consisting of the three characters `c', `4', `:', and (as 
fourth) the character associated with the character token 
following [X] when [X] acts as a macro.

I.e., if [X] (having hex character code C4) finds [Y] 
that is the character token formed from the character [Z] 
(assuming [Z] was not a "funny space"), the name of the 
macro that [X] will define will be "c4:[Z]".

[Z] is assumed to be unique for [Y] here, so there is
a mapping from pairs ([X],[Y]) of character tokens to 
"control sequence tokens" [X|Y] such that [X|Y] is a 
token with name "c4:[Z]" above.

This choice of the macro name is quite arbitrary, 
but an intelligible choice.

Actually your idea to use the backquote in the macro name 
reminds me of the situation that [Y] might be an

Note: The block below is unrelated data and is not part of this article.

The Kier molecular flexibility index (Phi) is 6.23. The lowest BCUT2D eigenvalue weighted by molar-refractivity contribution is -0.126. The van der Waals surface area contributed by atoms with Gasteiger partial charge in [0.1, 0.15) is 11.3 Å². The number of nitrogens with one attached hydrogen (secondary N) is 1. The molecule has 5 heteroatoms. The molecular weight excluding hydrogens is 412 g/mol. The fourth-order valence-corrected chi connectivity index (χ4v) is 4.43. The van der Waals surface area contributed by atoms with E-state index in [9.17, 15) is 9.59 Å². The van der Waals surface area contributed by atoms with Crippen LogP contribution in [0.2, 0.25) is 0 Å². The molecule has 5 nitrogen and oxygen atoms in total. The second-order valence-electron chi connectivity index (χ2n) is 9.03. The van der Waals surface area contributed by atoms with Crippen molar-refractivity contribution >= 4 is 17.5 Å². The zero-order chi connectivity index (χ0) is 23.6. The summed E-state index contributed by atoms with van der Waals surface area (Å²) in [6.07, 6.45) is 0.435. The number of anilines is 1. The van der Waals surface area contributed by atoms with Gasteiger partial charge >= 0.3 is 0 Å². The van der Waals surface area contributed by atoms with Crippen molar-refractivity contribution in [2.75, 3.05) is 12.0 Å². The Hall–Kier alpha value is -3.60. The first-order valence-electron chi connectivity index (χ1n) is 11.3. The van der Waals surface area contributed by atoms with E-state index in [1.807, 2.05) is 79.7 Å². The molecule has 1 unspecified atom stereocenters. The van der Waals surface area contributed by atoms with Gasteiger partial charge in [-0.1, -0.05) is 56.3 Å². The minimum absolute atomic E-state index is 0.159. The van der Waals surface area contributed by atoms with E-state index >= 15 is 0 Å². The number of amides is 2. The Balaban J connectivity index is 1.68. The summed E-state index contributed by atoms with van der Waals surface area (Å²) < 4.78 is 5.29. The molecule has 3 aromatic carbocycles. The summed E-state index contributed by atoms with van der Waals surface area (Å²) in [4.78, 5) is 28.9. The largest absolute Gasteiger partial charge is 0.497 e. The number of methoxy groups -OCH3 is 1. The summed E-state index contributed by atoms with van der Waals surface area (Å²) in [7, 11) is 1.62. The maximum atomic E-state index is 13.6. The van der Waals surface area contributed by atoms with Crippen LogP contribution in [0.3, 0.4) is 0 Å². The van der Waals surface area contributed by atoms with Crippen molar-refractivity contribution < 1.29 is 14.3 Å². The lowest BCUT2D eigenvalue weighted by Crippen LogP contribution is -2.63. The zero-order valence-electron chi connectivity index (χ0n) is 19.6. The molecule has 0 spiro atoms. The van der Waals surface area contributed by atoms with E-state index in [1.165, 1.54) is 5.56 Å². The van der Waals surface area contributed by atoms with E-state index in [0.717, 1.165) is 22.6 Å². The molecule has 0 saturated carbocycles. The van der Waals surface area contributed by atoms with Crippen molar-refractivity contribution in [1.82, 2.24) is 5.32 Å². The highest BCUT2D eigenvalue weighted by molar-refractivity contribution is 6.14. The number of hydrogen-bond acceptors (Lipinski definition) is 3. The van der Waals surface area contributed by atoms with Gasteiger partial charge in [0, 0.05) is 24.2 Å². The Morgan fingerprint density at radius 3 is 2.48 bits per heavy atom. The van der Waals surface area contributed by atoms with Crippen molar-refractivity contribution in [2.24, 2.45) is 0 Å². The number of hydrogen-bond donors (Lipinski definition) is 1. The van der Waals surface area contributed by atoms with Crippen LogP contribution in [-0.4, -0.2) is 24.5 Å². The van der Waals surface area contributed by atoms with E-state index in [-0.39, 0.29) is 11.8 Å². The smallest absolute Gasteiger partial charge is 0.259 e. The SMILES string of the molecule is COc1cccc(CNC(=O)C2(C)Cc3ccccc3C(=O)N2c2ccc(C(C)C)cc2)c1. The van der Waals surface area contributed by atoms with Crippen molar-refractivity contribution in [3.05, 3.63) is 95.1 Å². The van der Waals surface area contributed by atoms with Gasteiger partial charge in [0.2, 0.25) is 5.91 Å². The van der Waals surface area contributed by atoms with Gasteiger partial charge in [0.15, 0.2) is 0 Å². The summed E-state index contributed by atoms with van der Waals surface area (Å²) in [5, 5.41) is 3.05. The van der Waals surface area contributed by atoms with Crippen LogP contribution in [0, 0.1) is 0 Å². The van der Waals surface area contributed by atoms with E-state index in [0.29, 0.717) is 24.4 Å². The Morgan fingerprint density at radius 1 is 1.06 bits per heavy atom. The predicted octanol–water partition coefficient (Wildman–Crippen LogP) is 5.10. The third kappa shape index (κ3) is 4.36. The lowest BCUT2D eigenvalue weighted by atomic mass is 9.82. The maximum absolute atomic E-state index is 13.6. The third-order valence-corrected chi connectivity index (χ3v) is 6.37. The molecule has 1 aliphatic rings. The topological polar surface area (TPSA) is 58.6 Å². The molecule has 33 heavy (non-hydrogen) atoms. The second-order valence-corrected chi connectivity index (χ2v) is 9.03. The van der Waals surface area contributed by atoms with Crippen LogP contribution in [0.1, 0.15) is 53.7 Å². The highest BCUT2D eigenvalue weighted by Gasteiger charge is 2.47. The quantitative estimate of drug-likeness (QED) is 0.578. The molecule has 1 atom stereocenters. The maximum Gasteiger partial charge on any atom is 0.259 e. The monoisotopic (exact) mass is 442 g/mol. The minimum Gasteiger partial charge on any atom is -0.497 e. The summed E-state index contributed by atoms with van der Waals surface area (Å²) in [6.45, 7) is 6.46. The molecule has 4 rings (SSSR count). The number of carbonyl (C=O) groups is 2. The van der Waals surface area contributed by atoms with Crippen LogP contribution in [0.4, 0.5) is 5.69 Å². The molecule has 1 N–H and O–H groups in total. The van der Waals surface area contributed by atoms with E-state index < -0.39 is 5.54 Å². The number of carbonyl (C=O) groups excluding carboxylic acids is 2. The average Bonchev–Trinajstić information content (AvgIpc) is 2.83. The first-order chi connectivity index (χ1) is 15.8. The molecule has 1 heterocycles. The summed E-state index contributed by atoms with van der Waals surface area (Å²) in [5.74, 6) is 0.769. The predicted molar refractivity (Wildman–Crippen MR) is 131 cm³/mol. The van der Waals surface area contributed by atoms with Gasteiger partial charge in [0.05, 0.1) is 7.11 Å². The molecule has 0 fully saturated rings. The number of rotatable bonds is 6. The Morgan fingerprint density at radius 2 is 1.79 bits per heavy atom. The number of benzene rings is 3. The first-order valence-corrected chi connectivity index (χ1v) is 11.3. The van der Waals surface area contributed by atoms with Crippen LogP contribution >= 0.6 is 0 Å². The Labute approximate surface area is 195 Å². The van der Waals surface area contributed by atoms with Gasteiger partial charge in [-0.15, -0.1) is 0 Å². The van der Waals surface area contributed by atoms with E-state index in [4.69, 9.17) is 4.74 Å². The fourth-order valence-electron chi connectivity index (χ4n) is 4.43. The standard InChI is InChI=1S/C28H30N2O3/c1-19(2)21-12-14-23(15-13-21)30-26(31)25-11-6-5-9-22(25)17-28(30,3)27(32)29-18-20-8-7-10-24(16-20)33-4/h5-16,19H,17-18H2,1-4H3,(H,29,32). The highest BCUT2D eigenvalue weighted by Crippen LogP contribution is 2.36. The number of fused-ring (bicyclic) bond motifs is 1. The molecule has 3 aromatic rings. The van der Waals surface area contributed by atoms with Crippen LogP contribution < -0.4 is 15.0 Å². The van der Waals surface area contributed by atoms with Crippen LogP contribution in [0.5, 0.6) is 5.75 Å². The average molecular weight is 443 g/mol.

active character token, then 

    \def^^c4#1#2{\expandafter\def\csname c4:\string#1\endcsname{#2}}
    \def^^c5#1#2{\expandafter\def\csname c5:\string#1\endcsname{#2}}

would be safer.

`c4' and `c5' in the macro names are very arbitrary, 

    \def^^c4#1#2{\expandafter\def\csname AXXXX\string#1\endcsname{#2}} 
    \def^^c5#1#2{\expandafter\def\csname AXXXXX\string#1\endcsname{#2}}

would have done as well, but may render debugging more difficult. 
There just must be two different 

> ā{\=a}
> ē{\=e}
> ī{\=\i}

E.g., TeX perceives the `ī' starting the previous line 
as [X][Y] where [X] has hex character code C4, and [Y] has A9, see


[X] defines [X|Y] (whose name is the string "c4:[Z]" where 
[Z] has hex code A9) so [X|Y] will expand to the sequence 
of the two tokens associated with \= and \i.

I generally consider the usual notation like `\=' here a reason of 
confusion. TeX typically turns the two input characters `\' and 
`=' into a "control sequence token"(?) whose name is `='.